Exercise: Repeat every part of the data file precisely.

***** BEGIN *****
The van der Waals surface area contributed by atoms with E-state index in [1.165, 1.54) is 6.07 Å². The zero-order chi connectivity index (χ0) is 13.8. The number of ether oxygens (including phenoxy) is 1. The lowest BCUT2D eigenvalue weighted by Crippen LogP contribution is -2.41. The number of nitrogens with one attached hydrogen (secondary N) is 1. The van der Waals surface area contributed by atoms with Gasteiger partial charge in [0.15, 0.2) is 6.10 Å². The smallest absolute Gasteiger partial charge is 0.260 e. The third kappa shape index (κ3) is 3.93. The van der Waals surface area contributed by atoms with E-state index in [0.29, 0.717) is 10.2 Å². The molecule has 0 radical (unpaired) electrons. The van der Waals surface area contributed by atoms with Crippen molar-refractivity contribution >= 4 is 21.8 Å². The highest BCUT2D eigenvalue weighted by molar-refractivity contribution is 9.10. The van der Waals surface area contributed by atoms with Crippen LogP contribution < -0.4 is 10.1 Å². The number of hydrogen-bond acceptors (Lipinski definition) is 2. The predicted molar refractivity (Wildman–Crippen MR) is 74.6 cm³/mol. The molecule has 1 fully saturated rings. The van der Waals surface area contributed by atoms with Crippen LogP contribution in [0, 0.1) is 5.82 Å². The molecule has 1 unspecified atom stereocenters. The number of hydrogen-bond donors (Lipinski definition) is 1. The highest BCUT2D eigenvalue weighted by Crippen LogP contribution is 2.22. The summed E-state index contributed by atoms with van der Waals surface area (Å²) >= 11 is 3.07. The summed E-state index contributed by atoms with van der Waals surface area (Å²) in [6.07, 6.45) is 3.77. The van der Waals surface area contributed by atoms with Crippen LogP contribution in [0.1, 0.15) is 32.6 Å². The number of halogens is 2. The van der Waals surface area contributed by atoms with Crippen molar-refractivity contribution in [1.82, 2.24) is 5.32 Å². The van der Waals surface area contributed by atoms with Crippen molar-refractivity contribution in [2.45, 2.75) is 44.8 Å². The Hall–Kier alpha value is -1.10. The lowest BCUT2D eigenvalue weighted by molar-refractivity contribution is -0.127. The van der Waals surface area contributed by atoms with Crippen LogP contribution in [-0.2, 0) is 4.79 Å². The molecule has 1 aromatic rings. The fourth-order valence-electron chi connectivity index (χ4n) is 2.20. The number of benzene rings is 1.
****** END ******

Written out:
The van der Waals surface area contributed by atoms with E-state index in [1.165, 1.54) is 6.07 Å². The zero-order chi connectivity index (χ0) is 13.8. The number of ether oxygens (including phenoxy) is 1. The lowest BCUT2D eigenvalue weighted by Crippen LogP contribution is -2.41. The number of nitrogens with one attached hydrogen (secondary N) is 1. The van der Waals surface area contributed by atoms with Gasteiger partial charge in [0.15, 0.2) is 6.10 Å². The smallest absolute Gasteiger partial charge is 0.260 e. The third kappa shape index (κ3) is 3.93. The van der Waals surface area contributed by atoms with E-state index in [0.29, 0.717) is 10.2 Å². The molecule has 0 radical (unpaired) electrons. The van der Waals surface area contributed by atoms with Crippen molar-refractivity contribution >= 4 is 21.8 Å². The highest BCUT2D eigenvalue weighted by molar-refractivity contribution is 9.10. The van der Waals surface area contributed by atoms with Crippen LogP contribution < -0.4 is 10.1 Å². The number of hydrogen-bond acceptors (Lipinski definition) is 2. The predicted molar refractivity (Wildman–Crippen MR) is 74.6 cm³/mol. The molecule has 1 fully saturated rings. The van der Waals surface area contributed by atoms with Crippen LogP contribution in [0, 0.1) is 5.82 Å². The molecule has 1 unspecified atom stereocenters. The number of hydrogen-bond donors (Lipinski definition) is 1. The highest BCUT2D eigenvalue weighted by Crippen LogP contribution is 2.22. The summed E-state index contributed by atoms with van der Waals surface area (Å²) >= 11 is 3.07. The summed E-state index contributed by atoms with van der Waals surface area (Å²) in [6.07, 6.45) is 3.77. The van der Waals surface area contributed by atoms with Crippen LogP contribution in [0.1, 0.15) is 32.6 Å². The number of halogens is 2. The van der Waals surface area contributed by atoms with Crippen molar-refractivity contribution in [1.82, 2.24) is 5.32 Å². The van der Waals surface area contributed by atoms with Crippen molar-refractivity contribution in [2.45, 2.75) is 44.8 Å². The Hall–Kier alpha value is -1.10. The lowest BCUT2D eigenvalue weighted by molar-refractivity contribution is -0.127. The van der Waals surface area contributed by atoms with Crippen LogP contribution in [-0.2, 0) is 4.79 Å². The molecule has 1 aromatic rings. The fourth-order valence-electron chi connectivity index (χ4n) is 2.20. The number of benzene rings is 1.